I.          Incorrect case history entry

            Appellant first argues that the postconviction court abused its discretion by not allowing time to correct an error in the case history of his criminal case file.  According to appellant, the case history incorrectly stated that an appeal was filed in this criminal case on November 7, 2003, because the appeal referred to was, in fact, filed by appellant’s former attorney regarding a civil dispute with appellant.  Appellant contends that the postconviction court’s erroneous reference to this appeal “lulled [him] into inactivity of filing an amended petition.”  Appellant’s argument that he was “lulled into inactivity” is unpersuasive.  Appellant actively responded to information that there was a November 7, 2003 appeal in several ways, but failed to amend the pending petition for postconviction relief despite having been told he could do so with any issue not covered in the appeal.

A defendant is entitled to a new trial when the district court “make[s] statements which could mislead a defendant about the appeal process.”  Hoagland v. State, 518 N.W.2d 531, 535 (Minn. 1994).  But the postconviction court did not mislead appellant.  Newly discovered evidence of issues not raised in a previous appeal or petition can be raised in another petition for postconviction relief, regardless of the denial of a prior petition.  Minn. Stat. § 590.01 (2004).  The postconviction court recognized this, stating in its final order that “[a]ny future documents submitted to this court by the petitioner that do not raise a new issue are hereby summarily denied.”  (Emphasis added.)  Appellant is not precluded from filing a petition raising issues that were not previously raised and could not have previously been raised in his direct appeal or first petition for postconviction relief.  The district court did not abuse its discretion by not permitting time to correct any error that may appear on the case history because any such error was not relevant to appellant’s ability to seek postconviction relief.

II.        Denial of petition

            The postconviction court denied appellant’s petition because appellant did not present new evidence which permitted relief.  The postconviction court noted that the “issues presented here by petitioner have been previously raised on appeal or were known but not raised on direct appeal.”  Appellant argues that the postconviction court abused its discretion because new evidence exists for relief and he intended to include that new evidence in an amended petition for postconviction relief.

            A petitioner bears the burden of proving, by a preponderance of the evidence, facts sufficient to reopen the case.  Hummel v. State, 617 N.W.2d 561, 564 (Minn. 2000).  To meet that burden, allegations must be supported by more than mere argumentative assertions which lack factual support.  Id.  Newly discovered evidence justifies postconviction relief only when it (1) was not known to the petitioner at the time of trial; (2) could not have been discovered through due diligence before trial; (3) is not cumulative, impeaching, or doubtful; and (4) probably would produce an acquittal or a more favorable result.  Rainer v. State, 566 N.W.2d 692, 695 (Minn. 1997).  Newly discovered evidence must also be material.  Dale v. State, 535 N.W.2d 619, 622 (Minn. 1995).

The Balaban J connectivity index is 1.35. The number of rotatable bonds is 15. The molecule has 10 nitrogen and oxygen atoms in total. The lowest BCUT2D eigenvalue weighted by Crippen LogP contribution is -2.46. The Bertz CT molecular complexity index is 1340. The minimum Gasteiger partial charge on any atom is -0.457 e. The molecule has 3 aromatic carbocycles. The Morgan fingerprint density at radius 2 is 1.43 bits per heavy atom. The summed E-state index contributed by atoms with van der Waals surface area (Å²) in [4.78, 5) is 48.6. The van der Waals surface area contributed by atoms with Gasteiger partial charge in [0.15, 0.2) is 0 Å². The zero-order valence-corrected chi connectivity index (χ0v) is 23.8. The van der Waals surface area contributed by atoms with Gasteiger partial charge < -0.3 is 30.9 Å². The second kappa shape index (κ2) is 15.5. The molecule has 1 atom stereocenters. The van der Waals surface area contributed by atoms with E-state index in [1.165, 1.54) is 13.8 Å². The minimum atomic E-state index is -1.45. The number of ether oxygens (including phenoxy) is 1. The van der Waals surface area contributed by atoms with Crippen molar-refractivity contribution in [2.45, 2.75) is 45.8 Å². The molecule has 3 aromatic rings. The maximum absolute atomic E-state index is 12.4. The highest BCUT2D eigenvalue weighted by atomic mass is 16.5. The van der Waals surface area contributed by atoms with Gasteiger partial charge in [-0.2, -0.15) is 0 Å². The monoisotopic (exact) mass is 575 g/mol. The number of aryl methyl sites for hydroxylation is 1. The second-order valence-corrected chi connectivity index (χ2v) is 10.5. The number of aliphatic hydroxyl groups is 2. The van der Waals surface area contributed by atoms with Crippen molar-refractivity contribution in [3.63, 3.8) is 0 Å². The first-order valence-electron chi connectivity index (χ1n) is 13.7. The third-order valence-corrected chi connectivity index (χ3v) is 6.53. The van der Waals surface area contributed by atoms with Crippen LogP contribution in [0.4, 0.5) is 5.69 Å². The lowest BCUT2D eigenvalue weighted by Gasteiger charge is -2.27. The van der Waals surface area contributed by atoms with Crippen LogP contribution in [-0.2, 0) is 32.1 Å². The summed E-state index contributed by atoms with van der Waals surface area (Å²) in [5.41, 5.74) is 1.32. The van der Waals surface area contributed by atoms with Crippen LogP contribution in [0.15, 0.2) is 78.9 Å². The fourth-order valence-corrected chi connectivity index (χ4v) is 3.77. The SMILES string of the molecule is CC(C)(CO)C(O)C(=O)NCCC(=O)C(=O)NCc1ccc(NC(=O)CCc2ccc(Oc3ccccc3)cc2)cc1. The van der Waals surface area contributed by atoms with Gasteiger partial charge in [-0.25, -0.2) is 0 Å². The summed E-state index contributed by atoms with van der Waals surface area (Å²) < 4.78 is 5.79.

Ineffective assistance of counsel

Appellant claims to have new evidence regarding ineffective assistance by his attorney at the bench trial and on appeal.  He relies primarily on an admonition of the attorney by the Office of Lawyers Professional Responsibility and an allegation that the attorney lost notes taken by appellant and family members.  But the admonition of the attorney is not material because it concerns audiotapes regarding other clients that the attorney’s office mistakenly sent to appellant.  And appellant presents no factual support for his assertion that the attorney lost any notes pertaining to appellant’s case or that such notes are material to the discovery of new evidence or the outcome of his trial.

Appellant also claims that his attorney provided ineffective assistance of counsel on appeal because the attorney was unaware of a 911 audiotape and a transcript of a police interview with the robbery victim.  A “strong presumption” exists that an attorney’s performance falls within an acceptable range of reasonable professional assistance.  Hale v. State, 566 N.W.2d 923, 927 (Minn. 1997).  A postconviction petitioner must allege facts that prove his attorney’s representation “fell below an objective standard of reasonableness” and “that there is a reasonable probability that, but for counsel’s unprofessional errors, the result of the proceeding would have been different.”  Gates v. State, 398 N.W.2d 558, 561 (Minn. 1987) (quoting Strickland v. Washington, 466 U.S. 668, 688, 694, 104 S. Ct. 2052, 2064, 2068 (1984)).